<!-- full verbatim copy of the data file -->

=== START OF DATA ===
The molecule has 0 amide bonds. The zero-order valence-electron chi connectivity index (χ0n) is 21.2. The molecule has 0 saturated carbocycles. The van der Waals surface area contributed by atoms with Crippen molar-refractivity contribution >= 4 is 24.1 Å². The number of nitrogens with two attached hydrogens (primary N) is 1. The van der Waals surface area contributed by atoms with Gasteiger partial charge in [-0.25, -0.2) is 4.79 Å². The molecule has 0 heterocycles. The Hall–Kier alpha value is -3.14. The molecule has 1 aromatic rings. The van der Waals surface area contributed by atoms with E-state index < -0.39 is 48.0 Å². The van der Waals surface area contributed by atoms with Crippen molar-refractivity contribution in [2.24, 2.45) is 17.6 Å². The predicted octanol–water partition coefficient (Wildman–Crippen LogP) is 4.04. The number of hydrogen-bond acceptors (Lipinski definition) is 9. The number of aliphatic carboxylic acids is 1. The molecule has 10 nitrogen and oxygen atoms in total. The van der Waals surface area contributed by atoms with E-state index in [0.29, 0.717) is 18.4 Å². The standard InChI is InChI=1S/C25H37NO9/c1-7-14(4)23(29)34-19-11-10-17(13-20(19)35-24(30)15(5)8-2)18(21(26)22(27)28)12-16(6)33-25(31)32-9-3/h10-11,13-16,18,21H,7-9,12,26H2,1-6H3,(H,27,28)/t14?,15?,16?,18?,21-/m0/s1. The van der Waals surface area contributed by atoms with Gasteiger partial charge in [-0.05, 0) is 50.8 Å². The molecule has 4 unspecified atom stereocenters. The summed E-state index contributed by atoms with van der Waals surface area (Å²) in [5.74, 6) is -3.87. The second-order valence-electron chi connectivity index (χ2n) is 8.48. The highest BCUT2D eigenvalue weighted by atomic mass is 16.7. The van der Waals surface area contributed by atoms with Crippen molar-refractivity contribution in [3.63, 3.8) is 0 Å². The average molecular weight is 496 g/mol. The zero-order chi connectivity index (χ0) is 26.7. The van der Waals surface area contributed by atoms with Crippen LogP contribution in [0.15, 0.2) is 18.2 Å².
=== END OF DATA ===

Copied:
The molecule has 0 amide bonds. The zero-order valence-electron chi connectivity index (χ0n) is 21.2. The molecule has 0 saturated carbocycles. The van der Waals surface area contributed by atoms with Crippen molar-refractivity contribution >= 4 is 24.1 Å². The number of nitrogens with two attached hydrogens (primary N) is 1. The van der Waals surface area contributed by atoms with Gasteiger partial charge in [-0.25, -0.2) is 4.79 Å². The molecule has 0 heterocycles. The Hall–Kier alpha value is -3.14. The molecule has 1 aromatic rings. The van der Waals surface area contributed by atoms with E-state index < -0.39 is 48.0 Å². The van der Waals surface area contributed by atoms with Crippen molar-refractivity contribution in [2.24, 2.45) is 17.6 Å². The predicted octanol–water partition coefficient (Wildman–Crippen LogP) is 4.04. The number of hydrogen-bond acceptors (Lipinski definition) is 9. The number of aliphatic carboxylic acids is 1. The molecule has 10 nitrogen and oxygen atoms in total. The van der Waals surface area contributed by atoms with E-state index in [0.29, 0.717) is 18.4 Å². The standard InChI is InChI=1S/C25H37NO9/c1-7-14(4)23(29)34-19-11-10-17(13-20(19)35-24(30)15(5)8-2)18(21(26)22(27)28)12-16(6)33-25(31)32-9-3/h10-11,13-16,18,21H,7-9,12,26H2,1-6H3,(H,27,28)/t14?,15?,16?,18?,21-/m0/s1. The van der Waals surface area contributed by atoms with Gasteiger partial charge in [-0.05, 0) is 50.8 Å². The molecule has 4 unspecified atom stereocenters. The summed E-state index contributed by atoms with van der Waals surface area (Å²) in [5.74, 6) is -3.87. The second-order valence-electron chi connectivity index (χ2n) is 8.48. The highest BCUT2D eigenvalue weighted by atomic mass is 16.7. The van der Waals surface area contributed by atoms with Crippen molar-refractivity contribution in [3.63, 3.8) is 0 Å². The average molecular weight is 496 g/mol. The zero-order chi connectivity index (χ0) is 26.7. The van der Waals surface area contributed by atoms with Crippen LogP contribution in [0.15, 0.2) is 18.2 Å².